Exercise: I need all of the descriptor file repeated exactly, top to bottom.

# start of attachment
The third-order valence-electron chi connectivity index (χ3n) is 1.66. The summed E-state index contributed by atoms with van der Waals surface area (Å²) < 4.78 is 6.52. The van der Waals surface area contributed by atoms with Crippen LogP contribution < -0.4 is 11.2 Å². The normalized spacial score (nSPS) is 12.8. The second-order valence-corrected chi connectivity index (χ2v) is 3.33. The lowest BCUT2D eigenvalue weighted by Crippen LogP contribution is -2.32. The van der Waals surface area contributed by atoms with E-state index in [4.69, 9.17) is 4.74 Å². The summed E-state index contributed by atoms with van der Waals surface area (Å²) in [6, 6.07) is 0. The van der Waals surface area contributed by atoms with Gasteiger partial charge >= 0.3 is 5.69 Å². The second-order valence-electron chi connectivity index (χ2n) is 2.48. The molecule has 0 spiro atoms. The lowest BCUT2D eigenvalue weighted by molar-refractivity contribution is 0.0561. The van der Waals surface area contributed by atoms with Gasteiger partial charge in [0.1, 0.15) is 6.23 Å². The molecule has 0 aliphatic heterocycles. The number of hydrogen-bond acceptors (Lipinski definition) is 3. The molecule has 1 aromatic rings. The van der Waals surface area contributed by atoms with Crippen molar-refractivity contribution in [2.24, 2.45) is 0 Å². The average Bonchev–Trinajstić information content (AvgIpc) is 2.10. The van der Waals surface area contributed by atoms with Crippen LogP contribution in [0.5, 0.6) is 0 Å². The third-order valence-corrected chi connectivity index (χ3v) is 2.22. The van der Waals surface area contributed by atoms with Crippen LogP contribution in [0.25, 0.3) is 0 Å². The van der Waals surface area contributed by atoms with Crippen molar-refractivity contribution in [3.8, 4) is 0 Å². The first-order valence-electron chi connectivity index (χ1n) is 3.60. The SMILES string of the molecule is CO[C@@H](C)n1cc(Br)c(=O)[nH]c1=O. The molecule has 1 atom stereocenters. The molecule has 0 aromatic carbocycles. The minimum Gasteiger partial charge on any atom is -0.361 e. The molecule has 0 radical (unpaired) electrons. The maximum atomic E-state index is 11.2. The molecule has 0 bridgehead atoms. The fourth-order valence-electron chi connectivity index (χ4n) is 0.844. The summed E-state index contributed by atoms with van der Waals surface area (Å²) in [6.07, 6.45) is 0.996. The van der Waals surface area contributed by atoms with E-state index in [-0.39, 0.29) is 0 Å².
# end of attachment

The third-order valence-electron chi connectivity index (χ3n) is 1.66. The summed E-state index contributed by atoms with van der Waals surface area (Å²) < 4.78 is 6.52. The van der Waals surface area contributed by atoms with Crippen LogP contribution < -0.4 is 11.2 Å². The normalized spacial score (nSPS) is 12.8. The second-order valence-corrected chi connectivity index (χ2v) is 3.33. The lowest BCUT2D eigenvalue weighted by Crippen LogP contribution is -2.32. The van der Waals surface area contributed by atoms with E-state index in [4.69, 9.17) is 4.74 Å². The summed E-state index contributed by atoms with van der Waals surface area (Å²) in [6, 6.07) is 0. The van der Waals surface area contributed by atoms with Gasteiger partial charge >= 0.3 is 5.69 Å². The second-order valence-electron chi connectivity index (χ2n) is 2.48. The molecule has 0 spiro atoms. The lowest BCUT2D eigenvalue weighted by molar-refractivity contribution is 0.0561. The van der Waals surface area contributed by atoms with Gasteiger partial charge in [0.1, 0.15) is 6.23 Å². The molecule has 0 aliphatic heterocycles. The number of hydrogen-bond acceptors (Lipinski definition) is 3. The molecule has 1 aromatic rings. The van der Waals surface area contributed by atoms with Crippen molar-refractivity contribution in [2.24, 2.45) is 0 Å². The average Bonchev–Trinajstić information content (AvgIpc) is 2.10. The van der Waals surface area contributed by atoms with Crippen LogP contribution in [0.5, 0.6) is 0 Å². The third-order valence-corrected chi connectivity index (χ3v) is 2.22. The van der Waals surface area contributed by atoms with Crippen LogP contribution in [0.25, 0.3) is 0 Å². The van der Waals surface area contributed by atoms with Crippen molar-refractivity contribution in [3.8, 4) is 0 Å². The first-order valence-electron chi connectivity index (χ1n) is 3.60. The SMILES string of the molecule is CO[C@@H](C)n1cc(Br)c(=O)[nH]c1=O. The molecule has 1 atom stereocenters. The molecule has 0 aromatic carbocycles. The minimum Gasteiger partial charge on any atom is -0.361 e. The molecule has 0 radical (unpaired) electrons. The maximum atomic E-state index is 11.2. The molecule has 0 bridgehead atoms. The fourth-order valence-electron chi connectivity index (χ4n) is 0.844. The summed E-state index contributed by atoms with van der Waals surface area (Å²) in [6.07, 6.45) is 0.996. The van der Waals surface area contributed by atoms with E-state index in [-0.39, 0.29) is 0 Å².